Old Faithful gets the most press, and I have to admit that being on time every day for hundreds of years merits accolades. But for my money, Castle Geyser wins most impressive hot water fountain in Yellowstone National Park.
Castle erupts only twice a day; Old Faithful spurts about every 90 minutes, give or take a minute or so. But Castle comes boiling out of a platform of sediment it has built up over thousands of years and just keeps on spouting. I didn’t time it, but it seemed like 15 minutes or more that hot water shot high into the air and then splashed onto and over the platform, which does resemble a medieval fortress. Rainbows, or, more precisely, geyserbows, radiate from the geyser base.
It’s an ancient geyser, thousands of years old compared to Old Faithful at a youthful 700 or thereabout. I suspect it has learned patience over the years, saving its daily eruptions until it can make a long-lasting impression on the hundreds of visitors who wait, also patiently, to view this spectacular display of raw energy.
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I’m not certain that geysers are the most impressive natural wonders of this magnificent park—a testament to the foresight of U.S. presidents who saw a need to preserve natural wonders and wilderness for future generations.
The waterfalls defy description. I’ll make a feeble attempt. The 308-foot fall on the Yellowstone River crashes into the park’s “Grand Canyon,” a deep chasm that sends chills up the spine of anyone who leans over the retaining wall to view the river snaking through a narrow gorge hundreds of feet below.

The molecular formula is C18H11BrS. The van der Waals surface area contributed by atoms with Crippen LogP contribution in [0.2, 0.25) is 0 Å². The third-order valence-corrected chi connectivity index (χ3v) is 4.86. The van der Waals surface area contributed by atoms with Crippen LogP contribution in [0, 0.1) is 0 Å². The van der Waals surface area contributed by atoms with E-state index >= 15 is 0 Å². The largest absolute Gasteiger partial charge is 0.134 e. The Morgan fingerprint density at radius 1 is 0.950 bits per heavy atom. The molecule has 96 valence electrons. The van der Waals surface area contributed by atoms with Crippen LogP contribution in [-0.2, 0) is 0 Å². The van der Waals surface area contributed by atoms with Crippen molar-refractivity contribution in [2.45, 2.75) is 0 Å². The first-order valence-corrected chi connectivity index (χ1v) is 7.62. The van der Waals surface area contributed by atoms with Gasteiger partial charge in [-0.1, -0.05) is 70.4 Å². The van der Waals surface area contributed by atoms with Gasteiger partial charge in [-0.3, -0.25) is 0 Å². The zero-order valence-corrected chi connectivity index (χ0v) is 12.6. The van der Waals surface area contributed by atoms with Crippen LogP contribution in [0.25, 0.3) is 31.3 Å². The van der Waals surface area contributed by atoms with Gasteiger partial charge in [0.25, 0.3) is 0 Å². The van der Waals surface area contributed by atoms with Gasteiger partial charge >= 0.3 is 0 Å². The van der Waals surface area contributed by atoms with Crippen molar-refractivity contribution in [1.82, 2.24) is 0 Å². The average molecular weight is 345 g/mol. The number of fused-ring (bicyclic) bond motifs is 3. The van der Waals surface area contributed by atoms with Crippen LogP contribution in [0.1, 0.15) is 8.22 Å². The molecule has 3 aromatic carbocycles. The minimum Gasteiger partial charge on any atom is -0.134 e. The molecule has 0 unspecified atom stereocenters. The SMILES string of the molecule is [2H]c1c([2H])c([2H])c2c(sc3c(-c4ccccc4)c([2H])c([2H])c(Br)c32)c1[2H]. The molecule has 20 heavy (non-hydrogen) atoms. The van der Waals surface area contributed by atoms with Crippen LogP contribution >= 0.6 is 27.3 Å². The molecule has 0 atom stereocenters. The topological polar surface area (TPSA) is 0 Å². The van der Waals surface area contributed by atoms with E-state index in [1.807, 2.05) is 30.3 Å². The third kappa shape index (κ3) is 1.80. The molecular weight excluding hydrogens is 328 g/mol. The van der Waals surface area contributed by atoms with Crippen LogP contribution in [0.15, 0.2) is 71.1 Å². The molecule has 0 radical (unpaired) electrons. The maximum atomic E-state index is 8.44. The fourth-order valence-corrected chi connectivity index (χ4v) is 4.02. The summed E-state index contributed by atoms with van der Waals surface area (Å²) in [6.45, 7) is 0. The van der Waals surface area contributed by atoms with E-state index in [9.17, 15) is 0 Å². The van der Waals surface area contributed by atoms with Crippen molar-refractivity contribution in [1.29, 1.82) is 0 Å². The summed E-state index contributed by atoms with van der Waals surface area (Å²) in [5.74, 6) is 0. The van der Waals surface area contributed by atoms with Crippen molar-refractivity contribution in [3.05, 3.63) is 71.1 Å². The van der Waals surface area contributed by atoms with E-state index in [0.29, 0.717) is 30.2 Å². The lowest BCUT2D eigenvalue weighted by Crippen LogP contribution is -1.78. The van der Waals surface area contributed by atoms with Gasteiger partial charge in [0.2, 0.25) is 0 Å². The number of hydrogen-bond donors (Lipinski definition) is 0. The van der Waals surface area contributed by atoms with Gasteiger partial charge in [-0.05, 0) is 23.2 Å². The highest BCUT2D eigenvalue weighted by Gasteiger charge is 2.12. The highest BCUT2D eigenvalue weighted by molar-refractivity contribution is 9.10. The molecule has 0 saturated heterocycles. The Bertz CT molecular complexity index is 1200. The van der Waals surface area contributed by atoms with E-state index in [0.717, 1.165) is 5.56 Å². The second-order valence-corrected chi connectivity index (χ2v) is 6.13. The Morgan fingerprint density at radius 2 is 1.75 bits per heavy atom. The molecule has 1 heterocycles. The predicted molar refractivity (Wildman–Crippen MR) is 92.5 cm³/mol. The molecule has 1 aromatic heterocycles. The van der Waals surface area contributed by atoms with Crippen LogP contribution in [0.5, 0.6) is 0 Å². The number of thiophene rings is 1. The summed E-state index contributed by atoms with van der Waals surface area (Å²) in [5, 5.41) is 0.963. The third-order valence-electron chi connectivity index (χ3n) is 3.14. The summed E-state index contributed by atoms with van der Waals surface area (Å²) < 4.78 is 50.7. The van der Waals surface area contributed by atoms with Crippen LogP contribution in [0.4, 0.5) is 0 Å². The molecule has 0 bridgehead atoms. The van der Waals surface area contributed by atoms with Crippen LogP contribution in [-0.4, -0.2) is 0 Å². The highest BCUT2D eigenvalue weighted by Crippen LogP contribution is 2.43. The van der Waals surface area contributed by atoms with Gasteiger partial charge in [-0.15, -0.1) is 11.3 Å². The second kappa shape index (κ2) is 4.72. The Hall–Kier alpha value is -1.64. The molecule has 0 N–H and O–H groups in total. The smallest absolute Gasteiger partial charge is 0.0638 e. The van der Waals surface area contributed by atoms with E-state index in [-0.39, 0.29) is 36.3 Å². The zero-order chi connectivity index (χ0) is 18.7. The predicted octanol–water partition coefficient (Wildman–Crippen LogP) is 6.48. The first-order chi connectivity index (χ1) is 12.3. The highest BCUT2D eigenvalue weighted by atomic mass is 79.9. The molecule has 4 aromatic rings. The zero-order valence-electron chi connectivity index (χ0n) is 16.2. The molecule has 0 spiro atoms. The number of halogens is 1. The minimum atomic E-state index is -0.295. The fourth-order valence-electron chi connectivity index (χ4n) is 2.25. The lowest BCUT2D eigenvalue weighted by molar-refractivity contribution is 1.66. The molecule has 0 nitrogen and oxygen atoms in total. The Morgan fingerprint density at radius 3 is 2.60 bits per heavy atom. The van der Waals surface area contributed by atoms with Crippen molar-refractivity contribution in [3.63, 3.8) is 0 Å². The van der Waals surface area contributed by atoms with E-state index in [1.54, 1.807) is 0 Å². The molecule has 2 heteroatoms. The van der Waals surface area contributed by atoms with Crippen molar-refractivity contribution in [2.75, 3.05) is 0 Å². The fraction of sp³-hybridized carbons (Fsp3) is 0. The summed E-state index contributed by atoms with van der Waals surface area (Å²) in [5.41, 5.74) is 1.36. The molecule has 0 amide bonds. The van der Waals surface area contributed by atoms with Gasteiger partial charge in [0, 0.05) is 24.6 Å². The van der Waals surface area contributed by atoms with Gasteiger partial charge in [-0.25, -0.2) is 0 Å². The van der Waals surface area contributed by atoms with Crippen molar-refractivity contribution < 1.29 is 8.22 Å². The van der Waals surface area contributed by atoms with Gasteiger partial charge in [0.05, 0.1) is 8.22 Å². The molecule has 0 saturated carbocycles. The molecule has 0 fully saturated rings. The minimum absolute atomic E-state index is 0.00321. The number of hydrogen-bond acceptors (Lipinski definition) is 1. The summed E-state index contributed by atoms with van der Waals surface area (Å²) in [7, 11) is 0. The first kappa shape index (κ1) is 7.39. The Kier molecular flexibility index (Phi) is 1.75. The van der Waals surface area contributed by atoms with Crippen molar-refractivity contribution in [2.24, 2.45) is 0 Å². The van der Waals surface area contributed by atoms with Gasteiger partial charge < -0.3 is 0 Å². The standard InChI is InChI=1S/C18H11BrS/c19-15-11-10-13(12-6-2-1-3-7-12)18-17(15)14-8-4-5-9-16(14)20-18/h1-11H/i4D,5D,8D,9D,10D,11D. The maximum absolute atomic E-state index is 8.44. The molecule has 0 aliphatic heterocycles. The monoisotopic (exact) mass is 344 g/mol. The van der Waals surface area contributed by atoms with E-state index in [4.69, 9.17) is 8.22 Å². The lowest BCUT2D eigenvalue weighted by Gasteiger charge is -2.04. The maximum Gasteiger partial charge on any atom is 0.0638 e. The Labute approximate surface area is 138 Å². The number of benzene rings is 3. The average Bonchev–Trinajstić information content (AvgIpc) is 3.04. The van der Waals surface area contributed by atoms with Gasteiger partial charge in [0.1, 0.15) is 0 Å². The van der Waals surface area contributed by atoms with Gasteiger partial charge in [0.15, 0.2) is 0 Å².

A dense mist rises from the bottom of the falls, completely obscuring the water and canyon wall behind it. Ravens swoop through the canyon and reappear as dark spots against the mist of the falls. Wind howls down the canyon bringing a chill and a caution to hold onto your hat.
Firehole Canyon features a smaller but most impressive waterfall. It’s not included on the “must see” list of Yellowstone attractions but is worth the short drive down a sometimes harrowingly narrow road to get to it.
Rivers of cobalt blue wind through every valley, often warmed by geyser flow that steams into the cold, clear water.
Big animals provide excitement. Traffic is often backed up for miles as a pair of buffalo—American bison—take their time walking in the middle of the road from wherever they spent the night to whatever meadow they plan to munch their way through during the day. On the east side of the park, bison herds numbering in the hundreds roam the plains, reminding visitors of how this region must have looked 200 years ago.
Antelope frolic in meadows, and elk just wander around wherever whim directs them, next to the Post Office at the old Army Barracks, for instance—or bedding down on a small island in the middle of the Madison River.
I may have seen a bear scampering up a steep hill one afternoon. But it may have been a stump; I can’t say for certain. I was hoping to see a grizzly—from a distance.
Chipmunks, ground squirrels, raptors and the ubiquitous raven stare at visitors as if to say, “welcome to our park; mind your manners.”
A week is not enough time to see everything of interest in Yellowstone National Park, so I’ll have to go back sometime. I think winter would be interesting, with snow covering the mountains and the heat of the geysers competing with the bitter cold. Or maybe spring. Fall would be glorious I bet. When do the bears come out?